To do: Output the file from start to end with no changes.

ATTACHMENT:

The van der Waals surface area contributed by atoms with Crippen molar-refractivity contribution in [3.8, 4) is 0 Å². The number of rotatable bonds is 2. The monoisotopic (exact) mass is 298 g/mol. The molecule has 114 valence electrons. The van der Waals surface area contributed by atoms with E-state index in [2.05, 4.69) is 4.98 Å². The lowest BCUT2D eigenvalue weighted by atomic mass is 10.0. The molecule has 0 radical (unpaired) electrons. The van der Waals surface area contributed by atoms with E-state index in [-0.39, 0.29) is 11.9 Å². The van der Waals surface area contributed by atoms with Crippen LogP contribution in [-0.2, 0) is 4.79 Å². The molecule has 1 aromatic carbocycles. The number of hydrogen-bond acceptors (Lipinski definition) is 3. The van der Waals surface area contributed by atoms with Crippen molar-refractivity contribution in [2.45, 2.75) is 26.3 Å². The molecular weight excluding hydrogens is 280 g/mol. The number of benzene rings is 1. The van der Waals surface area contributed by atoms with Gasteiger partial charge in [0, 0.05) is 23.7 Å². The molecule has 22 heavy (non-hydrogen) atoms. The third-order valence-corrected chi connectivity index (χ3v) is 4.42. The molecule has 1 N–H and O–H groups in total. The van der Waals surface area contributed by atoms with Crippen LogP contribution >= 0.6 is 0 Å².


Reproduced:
The van der Waals surface area contributed by atoms with Crippen molar-refractivity contribution in [3.8, 4) is 0 Å². The number of rotatable bonds is 2. The monoisotopic (exact) mass is 298 g/mol. The molecule has 114 valence electrons. The van der Waals surface area contributed by atoms with E-state index in [2.05, 4.69) is 4.98 Å². The lowest BCUT2D eigenvalue weighted by atomic mass is 10.0. The molecule has 0 radical (unpaired) electrons. The van der Waals surface area contributed by atoms with E-state index in [-0.39, 0.29) is 11.9 Å². The van der Waals surface area contributed by atoms with Crippen LogP contribution in [-0.2, 0) is 4.79 Å². The molecule has 1 aromatic carbocycles. The number of hydrogen-bond acceptors (Lipinski definition) is 3. The van der Waals surface area contributed by atoms with Crippen molar-refractivity contribution in [2.45, 2.75) is 26.3 Å². The molecular weight excluding hydrogens is 280 g/mol. The number of benzene rings is 1. The van der Waals surface area contributed by atoms with Gasteiger partial charge in [0, 0.05) is 23.7 Å². The molecule has 22 heavy (non-hydrogen) atoms. The third-order valence-corrected chi connectivity index (χ3v) is 4.42. The molecule has 1 N–H and O–H groups in total. The van der Waals surface area contributed by atoms with Crippen LogP contribution >= 0.6 is 0 Å².